Schisandra chinensis (五味子 in Chinese, pinyin: wǔ wèi zi, literally "five-flavor berry" which is its common name) is a deciduous woody vine native to forests of Northern China and the Russian Far East. It is hardy in USDA Zone 4. The plant likes some shade with moist, well-drained soil. The species itself is dioecious, thus flowers on a female plant will only produce fruit when fertilized with pollen from a male plant. However, a hybrid selection titled 'Eastern Prince' has perfect flowers and is self-fertile. Seedlings of 'Eastern Prince' are sometimes sold under the same name, but are typically single-sex plants.
Schisandra is native to northern and northeastern China (Manchuria). Cultivation requirements are thought to be similar to those of grapes. Plants require conditions of moderate humidity and light, together with a wet, humus-rich soil. Tens of tons of berries are used annually in Russia in Primorsky Krai and Khabarovsk Krai for the commercial manufacture of juices, wines, extracts, and sweets.
Its Chinese name comes from the fact that its berries possess all five basic flavors: salty, sweet, sour, pungent (spicy), and bitter. Sometimes, it is more specifically called běi wǔ wèi zi ((Chinese: 北五味子); literally "northern five-flavor berry") to distinguish it from another traditionally medicinal schisandraceous plant Kadsura japonica that grows only in subtropical areas. Another species of schisandra berry, Schisandra sphenanthera, has a similar but different biochemical profile; the Chinese pharmacopia distinguishes between S. chinensis (běi wǔ wèi zi) and S. sphenanthera (nan wǔ wèi zi).
Its berries are used in traditional Chinese medicine, where it is considered one of the 50 fundamental herbs. Chemical constituents include the lignans schisandrin, deoxyschisandrin, gomisins, and pregomisin, which are found in the seeds of the fruit. It should not be used by pregnant women.
In traditional Chinese medicine, S. chinensis (known as wu wei zi (Chinese: 五味子)) is believed to act as an astringent for the Qi of the lungs and kidneys, restrain the essence to treat diarrhea, arrest excessive sweating from deficiency of yin or yang, calm the spirit by refreshing the heart and kidneys, and generate body fluid and reduce thirst.
The great interest in limonnik (S. chinensis) in Russia arises from results of ethnopharmacological investigations of Russian scientists in the Far East regions where the berries and seeds were used by Nanai (Goldes or Samagir) hunters to improve night vision, as a tonic and to reduce hunger, thirst and exhaustion since “it gives forces to follow a sable all the day without food”. "Pharmacological studies on animals have shown that Schisandra increases physical working capacity and affords a stress-protective effect against a broad spectrum of harmful factors including heat shock, skin burn, cooling, frostbite, immobilisation, swimming under load in an atmosphere with decreased air pressure, aseptic inflammation, irradiation, and heavy metal intoxication. The phytoadaptogen exerts an effect on the central nervous, sympathetic, endocrine, immune, respiratory, cardiovascular, gastrointestinal systems, on the development of experimental atherosclerosis, on blood sugar and acid-base balance, and on uterus myotonic activity."[medical citation needed]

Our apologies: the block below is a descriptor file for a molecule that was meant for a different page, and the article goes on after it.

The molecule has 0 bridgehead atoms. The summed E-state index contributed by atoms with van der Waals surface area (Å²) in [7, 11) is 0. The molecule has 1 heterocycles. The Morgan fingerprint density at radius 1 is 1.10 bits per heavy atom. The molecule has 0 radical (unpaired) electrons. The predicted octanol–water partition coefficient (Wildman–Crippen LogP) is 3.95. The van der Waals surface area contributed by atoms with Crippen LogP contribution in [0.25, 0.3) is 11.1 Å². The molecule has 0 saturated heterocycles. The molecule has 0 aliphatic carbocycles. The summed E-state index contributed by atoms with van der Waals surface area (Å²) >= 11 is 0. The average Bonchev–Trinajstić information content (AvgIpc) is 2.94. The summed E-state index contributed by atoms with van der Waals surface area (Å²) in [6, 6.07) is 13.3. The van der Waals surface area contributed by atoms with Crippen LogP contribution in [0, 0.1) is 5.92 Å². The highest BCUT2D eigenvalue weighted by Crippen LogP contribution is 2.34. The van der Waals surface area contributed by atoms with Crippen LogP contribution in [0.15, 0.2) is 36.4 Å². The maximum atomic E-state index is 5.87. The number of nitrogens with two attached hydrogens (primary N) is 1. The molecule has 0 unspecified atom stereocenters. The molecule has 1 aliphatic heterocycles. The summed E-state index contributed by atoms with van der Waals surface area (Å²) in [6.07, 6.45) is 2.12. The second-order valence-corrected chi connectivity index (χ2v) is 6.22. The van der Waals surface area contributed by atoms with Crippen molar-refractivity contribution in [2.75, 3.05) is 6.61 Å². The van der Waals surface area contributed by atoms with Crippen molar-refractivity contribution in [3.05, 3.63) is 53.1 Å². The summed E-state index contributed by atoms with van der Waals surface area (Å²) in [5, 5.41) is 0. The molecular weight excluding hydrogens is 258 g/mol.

Two major lignans, schisandrin and gomisin A, have been shown to induce interleukin (IL)-8, macrophage inflammatory protein-1β, and granulocyte-macrophage-colony stimulating factor (GM-CSF) release by THP-1 cells. Therefore, S. chinensis may be therapeutically beneficial in promoting the body's humoral and cell-mediated immune responses.[medical citation needed]
Schisandrin is one of the main dibenzocyclooctadiene lignans present in the fruit of S. chinensis. In vitro biological activities including hepatoprotective, antiviral, and neuroprotective effects of schisandrin and other dibenzocyclooctadiene lignans have been reported.
Recent studies have demonstrated that schisandrin exhibits antioxidative effects in mice.
- "Schisandra chinensis information from NPGS/GRIN". USDA. Retrieved 2008-02-19.
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- Difference between Schisandra chinensis and Schisandra sphenanthera
- Batchelor, John; Miyabe, Kingo (1893). "Ainu economic plants". Transactions of the Asiatic Society of Japan (R. Meiklejohn & Co) 51: 198–240.
- Panossian A. Wikman G. "Pharmacology of Schisandra chinensis Bail.: an overview of Russian research and uses in medicine. [Review]" Journal of Ethnopharmacology. 118(2):183-212, 2008 Jul 23.
- Lin RD, Mao YW, Leu SJ, Huang CY, Lee MH. "The immuno-regulatory effects of Schisandra chinensis and its constituents on human monocytic leukemia cells." Molecules. 2011;16(6):4836-49
- Kim SJ. Min HY. Lee EJ. Kim YS. Bae K. Kang SS. Lee SK. 'Growth inhibition and cell cycle arrest in the G0/G1 by schisandrin, a dibenzocyclooctadiene lignan isolated from Schisandra chinensis, on T47D human breast cancer cells." Phytotherapy Research. 24(2):193-7, 2010 Feb.
- Guo LY. Hung TM. Bae KH. Shin EM. Zhou HY. Hong YN. Kang SS. Kim HP. Kim YS., "Anti-inflammatory effects of schisandrin isolated from the fruit of Schisandra chinensis Baill." European Journal of Pharmacology. 591(1-3):293-9, 2008 Sep 4.
- Xu XM, Li L, Chen M., "Studies on the chemical constituents of Schisandra pubescens". Zhong Yao Cai. 2009 Sep;32(9):1399-401.
- Winston, David, and Steven Maimes. ADAPTOGENS: Herbs for Strength, Stamina, and Stress Relief. Healing Arts Press, 2007. (Contains a detailed monograph on S. chinensis as well as a discussion of health benefits.)